Competing at the US Masters Swimming National Long Course Championships at Minneapolis, Minn., Aug. 19-23, Dick Guido of Glen Cove, at 82 and competing in the 80-84 year age group, won three of the six events he had entered. Master swimmers compete in five-year age brackets, starting at 19-24 and up through 100-plus.
Swimming freestyle, Guido won the gold medal in the 200 meter, 400 meter (quarter mile) and 800 meter (half mile) national title events. He also came away with the silver medal in the 200 meter backstroke and the 200 meter individual medley, and a third place in the 50 meter butterfly. Some 965 adult men and women from all parts of the nation and several foreign countries competed in the five-day national championship meet, at the University of Minnesota Aquatic Center, a fifty meter long course swimming pool.
Another Long Islander, Drury Gallagher of Manhasset, turned in a spectacular performance at the same meet. Recently, 'aging up' into the 60-64 age group, Gallagher won all six of his events, setting five world Masters records and one national record. He set world marks in the 400 and 800 meter freestyle, the 200 and 400 meter individual medleys and the 100 meter breast-stroke. He also won the 200 meter breast, in national record time.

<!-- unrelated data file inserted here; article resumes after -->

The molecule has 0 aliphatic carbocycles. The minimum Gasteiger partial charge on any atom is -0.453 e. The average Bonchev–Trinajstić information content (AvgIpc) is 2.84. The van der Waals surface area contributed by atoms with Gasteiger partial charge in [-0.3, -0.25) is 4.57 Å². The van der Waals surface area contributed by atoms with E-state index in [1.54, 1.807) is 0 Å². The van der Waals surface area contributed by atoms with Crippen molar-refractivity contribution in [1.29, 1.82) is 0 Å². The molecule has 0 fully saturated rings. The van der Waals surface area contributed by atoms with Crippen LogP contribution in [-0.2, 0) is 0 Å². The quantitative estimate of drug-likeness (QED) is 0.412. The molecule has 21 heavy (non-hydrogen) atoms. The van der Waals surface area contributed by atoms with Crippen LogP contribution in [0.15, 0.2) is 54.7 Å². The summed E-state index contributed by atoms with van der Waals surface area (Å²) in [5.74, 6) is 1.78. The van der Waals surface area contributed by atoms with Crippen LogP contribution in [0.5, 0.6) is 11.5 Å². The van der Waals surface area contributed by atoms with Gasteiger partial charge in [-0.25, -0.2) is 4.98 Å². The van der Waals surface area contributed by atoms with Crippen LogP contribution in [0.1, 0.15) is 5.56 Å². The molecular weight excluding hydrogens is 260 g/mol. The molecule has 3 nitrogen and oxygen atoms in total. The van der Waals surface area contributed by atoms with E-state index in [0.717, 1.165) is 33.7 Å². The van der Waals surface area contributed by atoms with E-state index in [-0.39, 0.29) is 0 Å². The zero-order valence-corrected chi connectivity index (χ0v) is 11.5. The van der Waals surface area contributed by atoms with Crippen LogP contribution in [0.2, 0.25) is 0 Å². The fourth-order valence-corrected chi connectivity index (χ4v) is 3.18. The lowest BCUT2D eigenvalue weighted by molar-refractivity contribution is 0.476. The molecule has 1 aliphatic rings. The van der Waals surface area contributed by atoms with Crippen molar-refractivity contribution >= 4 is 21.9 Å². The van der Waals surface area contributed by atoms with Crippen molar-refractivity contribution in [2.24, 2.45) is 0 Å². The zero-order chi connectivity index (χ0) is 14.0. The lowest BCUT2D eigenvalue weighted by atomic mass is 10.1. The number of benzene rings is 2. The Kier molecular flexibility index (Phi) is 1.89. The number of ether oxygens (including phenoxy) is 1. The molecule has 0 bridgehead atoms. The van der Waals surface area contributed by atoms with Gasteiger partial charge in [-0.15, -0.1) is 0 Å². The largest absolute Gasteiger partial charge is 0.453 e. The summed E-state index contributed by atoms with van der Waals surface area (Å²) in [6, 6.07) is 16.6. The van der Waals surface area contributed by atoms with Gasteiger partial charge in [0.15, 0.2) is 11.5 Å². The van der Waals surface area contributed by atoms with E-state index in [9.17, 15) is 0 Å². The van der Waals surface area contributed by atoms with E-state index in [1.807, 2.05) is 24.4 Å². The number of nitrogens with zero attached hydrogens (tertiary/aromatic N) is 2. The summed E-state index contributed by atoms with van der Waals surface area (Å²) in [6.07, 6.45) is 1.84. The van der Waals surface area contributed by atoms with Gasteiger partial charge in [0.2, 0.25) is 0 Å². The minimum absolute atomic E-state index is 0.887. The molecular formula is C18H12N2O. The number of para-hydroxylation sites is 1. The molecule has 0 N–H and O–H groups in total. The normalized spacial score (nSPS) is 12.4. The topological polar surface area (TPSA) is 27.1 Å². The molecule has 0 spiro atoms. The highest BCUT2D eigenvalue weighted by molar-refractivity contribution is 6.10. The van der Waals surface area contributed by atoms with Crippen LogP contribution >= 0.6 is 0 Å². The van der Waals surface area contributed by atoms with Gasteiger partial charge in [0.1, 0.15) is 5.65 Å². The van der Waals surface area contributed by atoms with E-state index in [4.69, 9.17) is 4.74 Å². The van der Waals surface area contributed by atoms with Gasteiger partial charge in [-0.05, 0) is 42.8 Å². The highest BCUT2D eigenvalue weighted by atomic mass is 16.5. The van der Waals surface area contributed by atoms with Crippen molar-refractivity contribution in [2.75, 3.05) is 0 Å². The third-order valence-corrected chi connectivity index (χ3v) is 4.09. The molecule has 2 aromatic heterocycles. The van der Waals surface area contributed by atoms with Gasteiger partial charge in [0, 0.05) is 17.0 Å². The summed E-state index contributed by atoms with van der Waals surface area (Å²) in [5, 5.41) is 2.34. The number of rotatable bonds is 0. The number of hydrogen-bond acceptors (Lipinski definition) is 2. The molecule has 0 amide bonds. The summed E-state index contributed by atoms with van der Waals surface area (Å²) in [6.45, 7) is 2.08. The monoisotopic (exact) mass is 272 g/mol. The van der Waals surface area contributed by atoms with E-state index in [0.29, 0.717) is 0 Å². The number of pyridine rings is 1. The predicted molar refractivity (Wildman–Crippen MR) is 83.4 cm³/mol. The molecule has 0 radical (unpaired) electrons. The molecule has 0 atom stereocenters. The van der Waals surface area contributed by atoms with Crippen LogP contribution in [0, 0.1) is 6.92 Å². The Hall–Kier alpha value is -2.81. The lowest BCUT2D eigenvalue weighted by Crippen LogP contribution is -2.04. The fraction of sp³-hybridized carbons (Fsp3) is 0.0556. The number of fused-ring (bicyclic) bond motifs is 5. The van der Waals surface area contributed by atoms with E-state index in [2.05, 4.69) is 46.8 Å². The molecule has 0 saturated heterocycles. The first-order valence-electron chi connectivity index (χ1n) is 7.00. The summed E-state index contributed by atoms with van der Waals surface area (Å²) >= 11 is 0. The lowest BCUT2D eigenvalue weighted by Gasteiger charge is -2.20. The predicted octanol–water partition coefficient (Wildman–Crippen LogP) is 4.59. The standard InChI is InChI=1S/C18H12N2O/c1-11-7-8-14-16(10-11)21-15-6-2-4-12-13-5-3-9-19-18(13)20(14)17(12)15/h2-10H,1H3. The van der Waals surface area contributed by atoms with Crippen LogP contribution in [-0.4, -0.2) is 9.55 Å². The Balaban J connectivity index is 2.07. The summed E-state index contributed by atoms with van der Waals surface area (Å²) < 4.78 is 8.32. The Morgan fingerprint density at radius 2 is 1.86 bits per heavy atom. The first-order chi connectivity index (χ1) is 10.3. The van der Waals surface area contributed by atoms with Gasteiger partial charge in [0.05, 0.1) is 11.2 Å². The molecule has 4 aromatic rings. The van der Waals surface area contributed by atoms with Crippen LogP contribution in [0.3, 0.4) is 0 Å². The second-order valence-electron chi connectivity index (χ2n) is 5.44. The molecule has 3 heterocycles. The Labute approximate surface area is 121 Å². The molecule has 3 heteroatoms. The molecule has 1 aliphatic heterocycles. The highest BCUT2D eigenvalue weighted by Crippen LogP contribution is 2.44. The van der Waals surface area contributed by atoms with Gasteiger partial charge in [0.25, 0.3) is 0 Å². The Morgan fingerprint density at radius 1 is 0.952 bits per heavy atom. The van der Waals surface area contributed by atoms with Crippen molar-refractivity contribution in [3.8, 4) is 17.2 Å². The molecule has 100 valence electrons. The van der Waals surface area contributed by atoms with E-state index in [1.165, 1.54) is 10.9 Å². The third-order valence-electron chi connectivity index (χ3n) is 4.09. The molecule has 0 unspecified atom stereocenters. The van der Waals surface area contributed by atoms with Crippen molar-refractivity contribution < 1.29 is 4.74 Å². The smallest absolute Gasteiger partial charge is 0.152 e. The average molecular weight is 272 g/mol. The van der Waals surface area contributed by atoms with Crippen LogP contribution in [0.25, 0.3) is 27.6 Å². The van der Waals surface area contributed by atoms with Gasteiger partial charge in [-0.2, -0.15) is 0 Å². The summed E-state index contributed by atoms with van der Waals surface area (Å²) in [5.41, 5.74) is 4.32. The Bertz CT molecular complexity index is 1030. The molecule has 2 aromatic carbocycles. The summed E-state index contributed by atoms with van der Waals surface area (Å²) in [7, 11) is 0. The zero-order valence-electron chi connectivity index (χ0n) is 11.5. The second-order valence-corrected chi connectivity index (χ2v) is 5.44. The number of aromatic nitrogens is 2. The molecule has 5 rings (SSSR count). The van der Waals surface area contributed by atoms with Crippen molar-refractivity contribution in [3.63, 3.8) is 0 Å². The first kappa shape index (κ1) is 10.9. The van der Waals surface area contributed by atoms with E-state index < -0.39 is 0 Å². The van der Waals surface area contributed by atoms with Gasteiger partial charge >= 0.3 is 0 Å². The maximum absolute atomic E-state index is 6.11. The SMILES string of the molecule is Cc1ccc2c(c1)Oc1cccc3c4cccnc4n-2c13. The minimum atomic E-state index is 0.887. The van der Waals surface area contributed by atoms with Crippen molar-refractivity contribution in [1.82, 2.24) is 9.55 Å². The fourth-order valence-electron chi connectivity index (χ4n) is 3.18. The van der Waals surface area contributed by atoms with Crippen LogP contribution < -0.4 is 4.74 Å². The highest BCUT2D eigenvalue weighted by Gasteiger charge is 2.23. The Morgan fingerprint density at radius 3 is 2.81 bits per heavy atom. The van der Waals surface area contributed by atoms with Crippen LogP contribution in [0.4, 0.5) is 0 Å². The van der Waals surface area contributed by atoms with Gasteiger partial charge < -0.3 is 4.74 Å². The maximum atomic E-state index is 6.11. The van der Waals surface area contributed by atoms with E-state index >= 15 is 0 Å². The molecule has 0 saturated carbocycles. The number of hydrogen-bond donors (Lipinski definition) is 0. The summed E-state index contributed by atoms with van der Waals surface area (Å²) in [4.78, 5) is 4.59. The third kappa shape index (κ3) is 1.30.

Master Swimming is an international sport, with adult men and women competing the world over. US Masters Swimming has some 40,000 members throughout the USA, and runs two national championship meets each year; the 'short course' in a 25 yd pool - the so-called American standard, and the 'long course' - in a 50 meter pool, and the international standard. The US national meets attract the top swimmers from many countries.
"These national meets are 'fitness exhibits'," said Dick Guido, the Glen Cove competitor. "As you wait around for your events over the five days of the meet, some of the most heavenly bodies pass by. You expect that in the 20+ groups, but men and women in their sixties and over are taking physical fitness, and mental concentration, to heights undreamed of. This is adult fitness at its best. You see little of obese America at these Masters national meets."